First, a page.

Promising new antibiotic defies conventional wisdom on treating superbug

by Josh Barney

A new antibiotic being developed at the University of Virginia School of Medicine to combat the dangerous C. difficile superbug also appears effective against a wide array of other pathogens, including the Helicobacter pylori bacterium, a new study suggests. With antibiotic resistance a growing concern – and an alarming shortage of new antibiotics in development – the drug is notable because it works in a way that prevents microbes from becoming resistant to it.

U.Va.'s new findings challenge conventional wisdom that the best way to develop new treatments for Clostridium difficile, a growing problem in health care settings nationwide, is to target that infection specifically and to use an antibiotic that concentrates in the gut. U.Va.'s , Amixicile, does neither – yet early testing suggests it could be significantly more effective than existing options.

Sparing Good Gut Bacteria

Amixicile may prove particularly effective against C. difficile because, unlike other antibiotics, it spares beneficial probiotic and other beneficial bacteria. There is growing evidence to suggest that help prevent C. difficile re-infection and relapse, so antibiotics that concentrate in the gut and kill off the intestinal flora indiscriminately make it easier for C. difficile to regain a toehold. Mice infected with C. difficile that were treated with other commonly relapsed and died, but there were no relapses in mice treated with Amixicile, the researchers report.

Unlike other C. difficile therapeutics, Amixicile concentrates in the bloodstream, rather than in the gut, and emerges only at infected sites. Thus, Amixicile may be useful in treatment of systemic anaerobic and parasitic infections as well as gastric infections caused by H. pylori. More broadly, because of its low toxicity and immunity to mutation-based drug resistance, it potentially could be used as a lifelong prophylactic to prevent flare-ups of chronic diseases such as Crohn's disease and ulcerative colitis. It may even prove effective against anaerobes associated with periodontal disease.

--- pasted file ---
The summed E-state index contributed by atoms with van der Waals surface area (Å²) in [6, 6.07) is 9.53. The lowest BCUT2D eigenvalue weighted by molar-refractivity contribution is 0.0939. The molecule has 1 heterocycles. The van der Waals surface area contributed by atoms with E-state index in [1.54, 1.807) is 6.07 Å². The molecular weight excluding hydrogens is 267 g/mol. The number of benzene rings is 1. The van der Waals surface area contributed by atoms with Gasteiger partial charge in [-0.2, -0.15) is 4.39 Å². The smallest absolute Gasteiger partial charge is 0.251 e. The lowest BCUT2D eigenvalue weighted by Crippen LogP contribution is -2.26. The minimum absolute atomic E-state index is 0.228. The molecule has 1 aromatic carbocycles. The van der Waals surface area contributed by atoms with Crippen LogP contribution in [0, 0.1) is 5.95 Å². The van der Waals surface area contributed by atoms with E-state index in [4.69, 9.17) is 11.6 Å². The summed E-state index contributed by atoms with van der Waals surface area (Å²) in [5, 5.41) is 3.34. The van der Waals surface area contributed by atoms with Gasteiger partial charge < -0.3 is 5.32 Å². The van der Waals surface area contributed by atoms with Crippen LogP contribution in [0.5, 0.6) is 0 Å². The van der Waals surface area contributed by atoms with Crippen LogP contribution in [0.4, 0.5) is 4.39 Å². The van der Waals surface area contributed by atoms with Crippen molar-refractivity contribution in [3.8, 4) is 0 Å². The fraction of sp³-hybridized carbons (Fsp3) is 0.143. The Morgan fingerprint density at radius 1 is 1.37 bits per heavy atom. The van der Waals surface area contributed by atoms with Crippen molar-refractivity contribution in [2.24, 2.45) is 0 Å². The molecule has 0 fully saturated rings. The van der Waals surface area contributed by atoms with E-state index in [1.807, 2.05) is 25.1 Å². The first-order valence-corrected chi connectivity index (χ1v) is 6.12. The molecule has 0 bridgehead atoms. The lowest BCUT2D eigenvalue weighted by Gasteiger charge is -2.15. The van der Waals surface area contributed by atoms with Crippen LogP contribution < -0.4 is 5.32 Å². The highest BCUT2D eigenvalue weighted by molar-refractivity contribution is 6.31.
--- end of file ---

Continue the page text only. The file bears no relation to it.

"If the drug works even half as well as what we've found to date, there would be nothing like it in the existing antimicrobials," said Paul S. Hoffman of the U.Va. Division of Infectious Diseases and International Health and the Department of Microbiology, Immunology and Cancer Biology.

Overcoming Drug Resistance

Amixicile avoids the problem of mutation-based drug resistance by its unusual mechanism of action. Amixicile targets the function of the vitamin B1 cofactor of pyruvate, ferredoxin oxidoreductase, an enzyme uniquely found in anaerobic pathogens and not present in humans or in the probiotic beneficial gut bacteria.

The vitamin cofactor, a small molecule, is not susceptible to mutation, offering a remarkably reliable – and therefore very attractive – target. Because the target won't change, the risk of bacteria becoming resistant to the antibiotic is lessened dramatically.

Next Steps

More preclinical work needs to be done before the researchers can gain FDA approval to begin testing Amixicile in people. They next intend to evaluate maximum tolerable doses in animals and examine whether the drug has any genetic or mutagenic effects. If all goes well, they will eventually proceed to human testing.

The researchers' latest findings have been published online by Antimicrobial Agents and Chemotherapy, a journal of the American Society for Microbiology, and will appear in the August issue.

add to favorites email to friend print save as pdf

Related Stories

Probiotics prevent diarrhoea related to antibiotic use

May 30, 2013

Probiotic supplements have the potential to prevent diarrhoea caused by antibiotics, according to a new Cochrane systematic review. The authors studied Clostridium difficile (C. difficile) infections in patients taking antibi ...

Recommended for you

Mali announces new Ebola case

16 hours ago

Mali announced Saturday a new case of Ebola in a man who is fighting for his life in an intensive care unit in the capital Bamako.

Plague outbreak kills 40 in Madagascar: WHO

16 hours ago

An outbreak of plague has killed 40 people in Madagascar, the World Health Organization said, warning that the disease could spread rapidly in the country's densely populated capital Antananarivo.

UN chief: Ebola cases in Mali a 'deep concern'

Nov 21, 2014

The United Nations chief warned Friday that Ebola may be easing in part of West Africa but is still hitting hard in other areas and outpacing the international response.

User comments

Please sign in to add a comment. Registration is free, and takes less than a minute. Read more

Click here to reset your password.
Sign in to get notified via email when new comments are made.